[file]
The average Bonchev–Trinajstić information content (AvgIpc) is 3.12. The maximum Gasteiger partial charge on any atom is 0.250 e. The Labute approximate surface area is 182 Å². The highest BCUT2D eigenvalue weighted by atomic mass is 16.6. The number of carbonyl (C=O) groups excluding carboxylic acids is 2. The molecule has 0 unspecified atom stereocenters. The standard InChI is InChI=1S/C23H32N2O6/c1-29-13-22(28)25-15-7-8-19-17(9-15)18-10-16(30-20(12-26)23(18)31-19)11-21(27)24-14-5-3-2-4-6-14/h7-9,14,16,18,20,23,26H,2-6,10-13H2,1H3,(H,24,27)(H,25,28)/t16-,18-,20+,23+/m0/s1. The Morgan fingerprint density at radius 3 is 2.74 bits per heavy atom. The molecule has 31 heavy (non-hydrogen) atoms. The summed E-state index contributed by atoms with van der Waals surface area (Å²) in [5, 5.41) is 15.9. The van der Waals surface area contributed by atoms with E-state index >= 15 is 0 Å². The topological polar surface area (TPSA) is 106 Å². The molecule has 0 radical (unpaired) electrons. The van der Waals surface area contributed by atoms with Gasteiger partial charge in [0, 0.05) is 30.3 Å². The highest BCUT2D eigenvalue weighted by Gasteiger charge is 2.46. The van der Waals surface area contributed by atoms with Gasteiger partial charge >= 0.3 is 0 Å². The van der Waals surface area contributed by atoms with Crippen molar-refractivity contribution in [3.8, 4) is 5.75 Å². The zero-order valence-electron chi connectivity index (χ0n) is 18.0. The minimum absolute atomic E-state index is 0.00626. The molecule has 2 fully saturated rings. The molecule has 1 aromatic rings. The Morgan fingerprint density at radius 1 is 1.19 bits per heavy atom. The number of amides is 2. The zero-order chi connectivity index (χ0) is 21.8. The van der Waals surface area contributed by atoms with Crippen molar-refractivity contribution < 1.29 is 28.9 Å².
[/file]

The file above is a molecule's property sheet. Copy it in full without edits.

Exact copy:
The average Bonchev–Trinajstić information content (AvgIpc) is 3.12. The maximum Gasteiger partial charge on any atom is 0.250 e. The Labute approximate surface area is 182 Å². The highest BCUT2D eigenvalue weighted by atomic mass is 16.6. The number of carbonyl (C=O) groups excluding carboxylic acids is 2. The molecule has 0 unspecified atom stereocenters. The standard InChI is InChI=1S/C23H32N2O6/c1-29-13-22(28)25-15-7-8-19-17(9-15)18-10-16(30-20(12-26)23(18)31-19)11-21(27)24-14-5-3-2-4-6-14/h7-9,14,16,18,20,23,26H,2-6,10-13H2,1H3,(H,24,27)(H,25,28)/t16-,18-,20+,23+/m0/s1. The Morgan fingerprint density at radius 3 is 2.74 bits per heavy atom. The molecule has 31 heavy (non-hydrogen) atoms. The summed E-state index contributed by atoms with van der Waals surface area (Å²) in [5, 5.41) is 15.9. The van der Waals surface area contributed by atoms with E-state index >= 15 is 0 Å². The topological polar surface area (TPSA) is 106 Å². The molecule has 0 radical (unpaired) electrons. The van der Waals surface area contributed by atoms with Gasteiger partial charge in [0, 0.05) is 30.3 Å². The highest BCUT2D eigenvalue weighted by Gasteiger charge is 2.46. The van der Waals surface area contributed by atoms with Gasteiger partial charge >= 0.3 is 0 Å². The van der Waals surface area contributed by atoms with Crippen molar-refractivity contribution in [3.8, 4) is 5.75 Å². The zero-order valence-electron chi connectivity index (χ0n) is 18.0. The minimum absolute atomic E-state index is 0.00626. The molecule has 2 fully saturated rings. The molecule has 1 aromatic rings. The Morgan fingerprint density at radius 1 is 1.19 bits per heavy atom. The number of amides is 2. The zero-order chi connectivity index (χ0) is 21.8. The van der Waals surface area contributed by atoms with Crippen molar-refractivity contribution < 1.29 is 28.9 Å².